1.2 scarcity&choice

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1.2 scarcity&choice

  1. 1. 1.2 Scarcity and Choice Introduction to Economics – Gr. 12 Text: Holt Economics Mr. Ahmed Keshk
  2. 2. <ul><li>A group of 10 students has been assigned to making flyers to advertise for a prom fundraiser. You discover that each of these students produces 10 flyers in an hour for the total of 100 for the group in one hour. </li></ul><ul><li>Think of changes you could make to make the production of flyers more efficient. </li></ul>
  3. 3. <ul><li>Limited Resources + Unlimited Needs & Wants </li></ul><ul><li>= SCARCITY </li></ul><ul><li>Scarcity is the most basic problem of economics because it forces people to make decisions about how to use resources effectively </li></ul>
  4. 4. <ul><li>Every economic system must answer 3 basic questions in order to decide how to allocate resources in order to satisfy the greatest number of needs and wants. </li></ul><ul><li>What to produce? </li></ul><ul><li>How to produce? </li></ul><ul><li>For whom to produce? </li></ul>
  5. 5. <ul><li>A society's needs and wants can never be completely met. Thus, the society's economic system must determine the urgency of those needs and wants. </li></ul><ul><li>Example : Suppose a large number of people with school-age children decide to move to a particular city. Should the city build a new school to accommodate these students or should more money be spent on school buses and drivers so that more students can attend existing schools? What if both are necessary (a new school and buses)? The city must decide what resources to allocate for construction and what resources to allocate for transportation. </li></ul>
  6. 6. <ul><li>A society can allocate resources in many different ways. </li></ul><ul><li>Example : During the construction of the new school, how does the builder choose a method of production? If unemployment is high, he may decide that hiring additional workers is less expensive than investing in equipment. On the other hand, if workers demand high wages, the builder may decide to hire fewer workers and provide them with equipment that increases their speed (and thus productivity). </li></ul>
  7. 7. <ul><li>A society must determine how to distribute the goods and services that it produces. </li></ul><ul><li>Example : Who will attend the new school? Will any students at existing schools be transferred to the new school? To allocate resources effectively, a society must consider who will consume goods and services. </li></ul>
  8. 9. <ul><li>Once what, how and for whom is decided … economists determine if resources are being used effectively by studying productivity (the level of output that results from a given level of input). </li></ul>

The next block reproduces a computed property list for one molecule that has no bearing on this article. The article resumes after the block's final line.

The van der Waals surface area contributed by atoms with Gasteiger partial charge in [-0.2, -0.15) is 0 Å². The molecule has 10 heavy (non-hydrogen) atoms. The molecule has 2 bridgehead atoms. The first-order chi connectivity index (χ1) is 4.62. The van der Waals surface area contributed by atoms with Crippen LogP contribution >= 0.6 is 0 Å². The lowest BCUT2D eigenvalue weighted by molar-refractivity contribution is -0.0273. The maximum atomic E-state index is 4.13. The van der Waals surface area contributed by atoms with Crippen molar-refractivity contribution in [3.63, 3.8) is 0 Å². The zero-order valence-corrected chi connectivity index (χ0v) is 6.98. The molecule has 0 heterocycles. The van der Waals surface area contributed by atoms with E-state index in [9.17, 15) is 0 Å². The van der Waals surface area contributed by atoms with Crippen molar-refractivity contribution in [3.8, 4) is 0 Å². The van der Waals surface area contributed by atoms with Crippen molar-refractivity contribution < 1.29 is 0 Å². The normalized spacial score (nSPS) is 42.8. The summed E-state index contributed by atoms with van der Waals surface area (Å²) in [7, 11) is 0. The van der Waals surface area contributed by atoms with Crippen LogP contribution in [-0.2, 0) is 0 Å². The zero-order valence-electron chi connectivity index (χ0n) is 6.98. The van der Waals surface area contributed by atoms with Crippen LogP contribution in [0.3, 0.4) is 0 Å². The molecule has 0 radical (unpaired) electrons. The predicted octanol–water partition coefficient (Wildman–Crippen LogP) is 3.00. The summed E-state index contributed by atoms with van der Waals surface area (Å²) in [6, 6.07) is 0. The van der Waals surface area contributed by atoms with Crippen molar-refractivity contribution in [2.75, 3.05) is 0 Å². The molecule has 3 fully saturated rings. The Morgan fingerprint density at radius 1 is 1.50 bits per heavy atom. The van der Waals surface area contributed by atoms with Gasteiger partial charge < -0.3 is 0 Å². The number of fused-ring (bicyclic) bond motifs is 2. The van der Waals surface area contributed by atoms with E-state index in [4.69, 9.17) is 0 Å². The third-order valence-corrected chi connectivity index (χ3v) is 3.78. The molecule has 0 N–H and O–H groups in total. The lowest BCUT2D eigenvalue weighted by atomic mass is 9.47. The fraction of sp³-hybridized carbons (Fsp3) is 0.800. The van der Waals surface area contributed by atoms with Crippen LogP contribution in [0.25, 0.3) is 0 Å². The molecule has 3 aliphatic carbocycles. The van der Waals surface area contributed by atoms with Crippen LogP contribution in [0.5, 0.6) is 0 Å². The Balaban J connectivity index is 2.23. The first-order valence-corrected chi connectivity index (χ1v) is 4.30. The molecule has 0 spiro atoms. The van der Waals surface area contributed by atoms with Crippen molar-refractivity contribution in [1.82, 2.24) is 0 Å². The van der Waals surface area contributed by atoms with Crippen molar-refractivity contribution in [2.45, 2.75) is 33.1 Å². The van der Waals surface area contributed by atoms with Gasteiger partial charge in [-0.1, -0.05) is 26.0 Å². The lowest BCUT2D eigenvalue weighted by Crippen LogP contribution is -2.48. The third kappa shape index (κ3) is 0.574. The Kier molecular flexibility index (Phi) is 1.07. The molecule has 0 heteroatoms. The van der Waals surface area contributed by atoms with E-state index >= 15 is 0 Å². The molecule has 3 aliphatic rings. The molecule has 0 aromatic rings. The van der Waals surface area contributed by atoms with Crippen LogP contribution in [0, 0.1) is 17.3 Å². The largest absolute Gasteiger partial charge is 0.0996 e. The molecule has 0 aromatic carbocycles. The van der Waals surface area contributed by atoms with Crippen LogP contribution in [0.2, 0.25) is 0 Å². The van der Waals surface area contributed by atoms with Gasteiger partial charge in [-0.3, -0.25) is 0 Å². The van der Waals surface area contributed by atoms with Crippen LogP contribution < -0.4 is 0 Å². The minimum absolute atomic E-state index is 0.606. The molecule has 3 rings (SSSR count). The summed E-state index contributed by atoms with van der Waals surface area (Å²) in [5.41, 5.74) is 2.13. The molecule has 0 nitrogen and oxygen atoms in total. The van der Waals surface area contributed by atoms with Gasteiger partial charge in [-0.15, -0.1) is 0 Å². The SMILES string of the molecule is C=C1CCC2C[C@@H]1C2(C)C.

9. 10. <ul><li>A clock company employs 100 people to build 1,000 clocks per week. </li></ul><ul><li>Productivity is 10 clocks per employee per week (1,000 ÷ 100 = 10). </li></ul><ul><li>If the company decides productivity is too low it can start looking for other means to improve efficiency (the use of the smallest amount of resources (input) to produce the greatest amount of output) </li></ul><ul><li>One option would be through division of labor (assigning a small number of tasks to each worker) – e.g., one worker to attach the clock face, and another to install the power switch on an assembly line . As these steps are performed repeatedly, workers gain expertise in their assigned tasks. This activity is known as specialization allowing employees to work faster and produce more. Specialization would, then, increase production to 5,000 clocks per week.  </li></ul>
  10. 11. <ul><li>Another alternative would be by finding shortcuts that allow workers to construct clocks more quickly. Now, only 25 employees would be needed to produce 1,000 clocks per week (1,000 ÷ 25 = 40). Although the company produces same number of clocks, productivity increases because the input (number of workers) is reduced. </li></ul><ul><li>A third alternative is increasing technology - replacing workers by machines that work faster and longer at a lower cost per unit than employees. </li></ul>
  11. 12. <ul><li>Why do societies need to make choices about distributing resource? </li></ul><ul><li>Why is productivity important in a society? </li></ul><ul><li>Why are scarcity and choice basic problems of a community? </li></ul>

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